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Wolff, R. L.; Hazard, H. W. (ed.) / Volume II: The later Crusades, 1189-1311
(1969)

X: The political Crusades of the thirteenth century,   pp. 343-375 PDF (7.1 MB)


Page 371

 Ch. X POLITICAL CRUSADES OF THIRTEENTH CENTURY 371 
attempts to gain the hegemony of northern Italy had worried several popes,
and his hope of conquering Constantinople had for many years been a disturbing
factor in European diplomacy. A reduction in his power could be advantageous
to the papacy, especially as it became clear that Peter of Aragon did not
have the slightest chance of conquering the mainland and renewing Hohen staufen
aggression against the papal states. But Martin took his stand on higher
ground than that of expediency. A papal vassal had been treacherously attacked;
the papal sentence denying Sicily to anyone of Hohenstaufen blood had been
flouted. The Capetian dynasty, the bulwark of the church, had been injured,
and if the injury were not avenged, the French might be less willing to act
as champions of the papacy in the future. Martin did not hesitate to take
extreme measures. Peter was excommunicated in November 1282, and deprived
— in theory — of his kingdom of Aragon on March 21, 1283. 
 Martin hoped at first that these threats, combined with a new counterattack
by Charles of Anjou, would discourage Peter. He soon saw that more force
was needed, and sent a legate to France to organize a crusade against Aragon.
The negotiations followed closely the pattern set by Urban IV in his dealings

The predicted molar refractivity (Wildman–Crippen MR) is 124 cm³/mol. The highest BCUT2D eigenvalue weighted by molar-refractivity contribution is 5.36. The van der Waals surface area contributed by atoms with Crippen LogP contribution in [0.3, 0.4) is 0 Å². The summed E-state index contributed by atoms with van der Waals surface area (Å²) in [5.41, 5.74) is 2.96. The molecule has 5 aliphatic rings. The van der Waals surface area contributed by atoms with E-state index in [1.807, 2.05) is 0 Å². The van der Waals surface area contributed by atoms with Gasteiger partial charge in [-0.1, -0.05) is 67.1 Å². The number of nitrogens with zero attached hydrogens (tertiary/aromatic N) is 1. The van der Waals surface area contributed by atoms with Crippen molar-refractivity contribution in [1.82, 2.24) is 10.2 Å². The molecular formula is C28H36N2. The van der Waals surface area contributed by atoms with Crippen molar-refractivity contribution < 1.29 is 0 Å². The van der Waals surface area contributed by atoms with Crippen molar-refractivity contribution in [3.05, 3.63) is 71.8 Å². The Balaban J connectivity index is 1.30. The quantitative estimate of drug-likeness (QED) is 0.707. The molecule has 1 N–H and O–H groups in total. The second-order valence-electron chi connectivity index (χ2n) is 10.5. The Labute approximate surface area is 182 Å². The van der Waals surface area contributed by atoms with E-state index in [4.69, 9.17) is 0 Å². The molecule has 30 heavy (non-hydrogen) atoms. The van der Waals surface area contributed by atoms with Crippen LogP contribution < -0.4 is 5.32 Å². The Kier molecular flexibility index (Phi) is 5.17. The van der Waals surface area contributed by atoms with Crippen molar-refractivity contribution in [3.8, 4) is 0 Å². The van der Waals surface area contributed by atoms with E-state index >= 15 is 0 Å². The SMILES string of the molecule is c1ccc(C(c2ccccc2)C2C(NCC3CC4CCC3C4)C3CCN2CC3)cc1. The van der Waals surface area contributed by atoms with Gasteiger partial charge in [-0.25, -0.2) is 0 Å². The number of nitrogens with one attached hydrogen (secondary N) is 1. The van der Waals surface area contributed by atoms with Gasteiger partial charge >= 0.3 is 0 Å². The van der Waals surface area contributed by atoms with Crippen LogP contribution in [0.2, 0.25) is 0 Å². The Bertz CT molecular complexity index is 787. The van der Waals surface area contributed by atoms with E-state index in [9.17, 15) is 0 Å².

with Charles of Anjou. Aragon was to be a papal fief, held by Charles of
Valois, the second son of Philip III ("the Bold") of France, on terms very
like those under which Charles of Anjou had received Sicily. The French clergy,
and those of most dioceses of the old Middle King dom, were to pay Philip
a tenth of their revenues for four years to finance the expedition. Philip
and his followers were to have full crusade privileges. There was some haggling
over terms, and some opposition in the royal council, but in February 1284
Philip ac cepted the throne of Aragon for his son. 
 Philip faced the same financial problem which had annoyed Charles; he needed
large sums of money before the crusade tenths were fully paid. He solved
it more easily, thanks to the strength of the French monarchy. An aid was
paid by his lay and ecclesiastical vassals, and "gifts" were taken from the
towns. His subjects lent him large sums of money, probably on easier terms
than the Tuscan bankers had offered Charles. He hired a large number of ships,
recruited an army of at least 8,ooo men, and was ready to begin his expedition
in the spring of 1285. 
 Peter was in a difficult position. The nobles of Aragon were trying to limit
his power and resented his interest in Sicily; they responded badly when
he called them to arms. His strongest 


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